Admit it -- You miss the cold war. It was a roughly symmetrical duel, a face-off between two nuclear powers. The battle against terrorism is more like a free-for-all in a gladiator movie--spear vs. net, triton vs. tiger. We land our troops with guns. They board our trains with backpacks.
In The Cold War: A New History (the Penguin Press; 333 pages), John Lewis Gaddis, the pre-eminent American scholar of the period, does indeed manage to make the old global standoff seem, for all its insanities, like a relatively coherent and well-managed struggle. In this brisk, useful primer on the period, he reminds us that containment, the decades-long American policy of confining Soviet ambitions abroad, though a dangerous game, was a highly successful one. "The world, I am quite sure, is a better place for that conflict having been fought in the way it was," he writes, "and won by the side that won it."
But at the outset, no one could be sure that would be so. At the close of World War II, the Soviet Union had a huge predominance in the number of troops stationed at the edge of Western Europe. For a time, the U.S. had the advantage of nuclear weapons, but not for long. Franklin Roosevelt once assured Stalin that the U.S. would withdraw from Europe within two years after Hitler was defeated. Instead, faced with the need to protect weakened Western democracies, the U.S. would embark on the Marshall Plan, a bid to make Europeans prosperous enough fast enough to keep them from turning communist, and initiate NATO, its first transatlantic alliance since its 18th century pact with France.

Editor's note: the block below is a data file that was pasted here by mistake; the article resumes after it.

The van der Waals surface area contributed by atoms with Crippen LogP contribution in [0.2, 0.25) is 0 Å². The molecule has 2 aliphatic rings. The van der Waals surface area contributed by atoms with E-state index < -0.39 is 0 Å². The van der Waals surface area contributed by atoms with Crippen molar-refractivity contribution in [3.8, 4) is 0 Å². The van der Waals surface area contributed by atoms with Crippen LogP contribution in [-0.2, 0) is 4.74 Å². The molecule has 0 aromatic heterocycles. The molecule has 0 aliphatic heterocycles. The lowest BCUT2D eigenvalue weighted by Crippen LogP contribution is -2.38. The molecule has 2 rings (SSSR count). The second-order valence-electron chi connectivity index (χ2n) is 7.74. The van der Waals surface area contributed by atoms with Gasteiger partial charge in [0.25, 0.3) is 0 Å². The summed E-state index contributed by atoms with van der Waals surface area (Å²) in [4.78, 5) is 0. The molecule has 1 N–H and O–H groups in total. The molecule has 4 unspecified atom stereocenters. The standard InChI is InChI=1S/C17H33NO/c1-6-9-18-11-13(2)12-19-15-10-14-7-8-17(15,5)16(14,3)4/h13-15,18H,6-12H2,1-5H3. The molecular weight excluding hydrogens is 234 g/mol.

For Gaddis, it was Dwight Eisenhower who made one of the crucial recognitions of the nuclear era, that American policy must be based on the assumption that any nuclear war would quickly escalate to an all-out exchange, annihilating both sides. Although this discouraged policy thinkers who imagined that tactical nukes could become battlefield options in small wars, it also opened the way to the world of mutually assured destruction, the lasting stalemate between two massively armed powers that only dared to thrust at each other indirectly, through proxy wars in Southeast Asia, Africa and Central America.
The status quo might have stood even longer than it did, Gaddis argues, but along came Ronald Reagan, Pope John Paul II and Mikhail Gorbachev, all prepared to think anew. By that time, thanks to the manifest failures of the Marxist system, so were a lot of other people. More than the disposition of forces, victory in the war of ideas was crucial to ending the cold war. When the Berlin Wall finally fell, communism was so discredited that not even communists believed in it anymore.